(Reuters) - Former investment banker Manjit Wolstenholme, who took over the running of troubled British doorstep lender Provident Financial (PFG.L) three months ago, has died suddenly at the age of 53.
Wolstenholme, who joined Provident’s board in 2007, became executive chairman of the subprime lender in August after Peter Crook, who was its CEO for more than 10 years, stepped down.
Provident’s Senior Independent Director Malcolm Le May will take over as interim executive chairman, it said in a statement on Friday announcing Wolstenholme’s death.
“We are deeply shocked and saddened. Manjit was known and respected for her achievements,” Le May said.
Wolstenholme had a long career as a banker in the City of London where she became co-head of investment banking at Dresdner Kleinwort Wasserstein and then a partner at boutique advisory firm Gleacher Shacklock.
She had stepped down as senior independent director at British financial spreadbetting firm CMC Markets Plc (CMCX.L) in July for personal reasons and at the time of her death, she held three other roles aside from her job at Provident.
A spokesman for Provident declined to comment on the circumstances of Wolstenholme’s death on Thursday.
A reluctance among high street banks to lend to risky borrowers since the financial crisis has made more Britons look to lenders charging higher interest rates like Provident.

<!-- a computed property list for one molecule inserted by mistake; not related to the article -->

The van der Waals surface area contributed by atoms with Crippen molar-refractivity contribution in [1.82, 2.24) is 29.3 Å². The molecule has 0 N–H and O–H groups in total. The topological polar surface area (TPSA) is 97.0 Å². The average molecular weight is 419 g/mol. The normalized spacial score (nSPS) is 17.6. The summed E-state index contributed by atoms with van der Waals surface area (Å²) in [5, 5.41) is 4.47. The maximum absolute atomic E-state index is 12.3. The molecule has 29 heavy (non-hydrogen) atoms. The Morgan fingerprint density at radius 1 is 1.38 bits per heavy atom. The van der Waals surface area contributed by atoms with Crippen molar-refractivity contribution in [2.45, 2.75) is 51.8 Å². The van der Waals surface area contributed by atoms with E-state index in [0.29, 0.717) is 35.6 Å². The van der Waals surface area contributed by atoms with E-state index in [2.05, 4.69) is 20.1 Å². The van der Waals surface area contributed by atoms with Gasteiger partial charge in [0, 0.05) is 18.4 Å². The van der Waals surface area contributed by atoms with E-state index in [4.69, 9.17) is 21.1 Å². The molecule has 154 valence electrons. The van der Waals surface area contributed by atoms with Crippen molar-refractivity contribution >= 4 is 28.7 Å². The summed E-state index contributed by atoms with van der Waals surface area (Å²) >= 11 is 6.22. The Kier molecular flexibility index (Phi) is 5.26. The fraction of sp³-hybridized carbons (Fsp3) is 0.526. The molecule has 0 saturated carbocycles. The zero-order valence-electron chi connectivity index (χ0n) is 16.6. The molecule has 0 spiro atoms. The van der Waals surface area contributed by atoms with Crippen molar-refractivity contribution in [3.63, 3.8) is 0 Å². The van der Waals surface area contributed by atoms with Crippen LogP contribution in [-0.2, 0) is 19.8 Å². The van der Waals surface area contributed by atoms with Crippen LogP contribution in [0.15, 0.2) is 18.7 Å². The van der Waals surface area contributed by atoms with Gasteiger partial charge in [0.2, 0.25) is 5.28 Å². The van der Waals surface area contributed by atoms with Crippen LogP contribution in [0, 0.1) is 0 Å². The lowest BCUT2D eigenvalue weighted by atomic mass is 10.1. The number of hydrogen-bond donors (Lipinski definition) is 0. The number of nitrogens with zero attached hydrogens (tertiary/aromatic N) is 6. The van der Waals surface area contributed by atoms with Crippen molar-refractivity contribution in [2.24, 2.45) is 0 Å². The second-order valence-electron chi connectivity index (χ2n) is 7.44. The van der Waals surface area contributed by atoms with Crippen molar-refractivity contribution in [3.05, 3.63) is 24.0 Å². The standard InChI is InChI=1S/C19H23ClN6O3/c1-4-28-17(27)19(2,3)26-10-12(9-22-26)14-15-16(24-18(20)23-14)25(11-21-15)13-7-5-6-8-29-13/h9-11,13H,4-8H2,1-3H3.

The company has been trying to reorganise a door-to-door lending business that relies on self-employed agents offering high-interest loans, against a backdrop of broader public and political criticism of the high-interest lending sector.
It has also had to contend with lost income resulting from a Financial Conduct Authority investigation.
Wolstenholme replaced the managing director of Provident’s home credit business two days after her own appointment, dismissing suggestions it could be sold, and by October had set out a recovery plan for the unit.
Provident’s shares were slightly lower on Friday at 902 pence per share.
Reporting by Noor Zainab Hussain in Bengaluru; Editing by Saumyadeb Chakrabarty and Alexander Smith